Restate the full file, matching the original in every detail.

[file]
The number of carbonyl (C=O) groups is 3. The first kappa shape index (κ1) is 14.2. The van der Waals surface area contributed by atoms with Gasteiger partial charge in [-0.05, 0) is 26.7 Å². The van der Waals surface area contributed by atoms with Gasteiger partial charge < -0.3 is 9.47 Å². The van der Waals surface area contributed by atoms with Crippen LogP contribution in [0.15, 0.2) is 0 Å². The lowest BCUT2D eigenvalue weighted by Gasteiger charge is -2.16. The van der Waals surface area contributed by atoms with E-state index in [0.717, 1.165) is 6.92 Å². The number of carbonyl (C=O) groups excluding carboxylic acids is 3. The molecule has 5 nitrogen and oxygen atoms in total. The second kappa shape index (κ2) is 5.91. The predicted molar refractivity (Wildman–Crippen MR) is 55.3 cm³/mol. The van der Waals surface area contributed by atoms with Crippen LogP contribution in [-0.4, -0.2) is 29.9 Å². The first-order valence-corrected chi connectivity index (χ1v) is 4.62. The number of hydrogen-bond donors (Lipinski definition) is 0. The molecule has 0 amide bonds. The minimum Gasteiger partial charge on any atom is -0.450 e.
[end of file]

The number of carbonyl (C=O) groups is 3. The first kappa shape index (κ1) is 14.2. The van der Waals surface area contributed by atoms with Gasteiger partial charge in [-0.05, 0) is 26.7 Å². The van der Waals surface area contributed by atoms with Gasteiger partial charge < -0.3 is 9.47 Å². The van der Waals surface area contributed by atoms with Crippen LogP contribution in [0.15, 0.2) is 0 Å². The lowest BCUT2D eigenvalue weighted by Gasteiger charge is -2.16. The van der Waals surface area contributed by atoms with E-state index in [0.717, 1.165) is 6.92 Å². The number of carbonyl (C=O) groups excluding carboxylic acids is 3. The molecule has 5 nitrogen and oxygen atoms in total. The second kappa shape index (κ2) is 5.91. The predicted molar refractivity (Wildman–Crippen MR) is 55.3 cm³/mol. The van der Waals surface area contributed by atoms with Crippen LogP contribution in [-0.4, -0.2) is 29.9 Å². The first-order valence-corrected chi connectivity index (χ1v) is 4.62. The number of hydrogen-bond donors (Lipinski definition) is 0. The molecule has 0 amide bonds. The minimum Gasteiger partial charge on any atom is -0.450 e.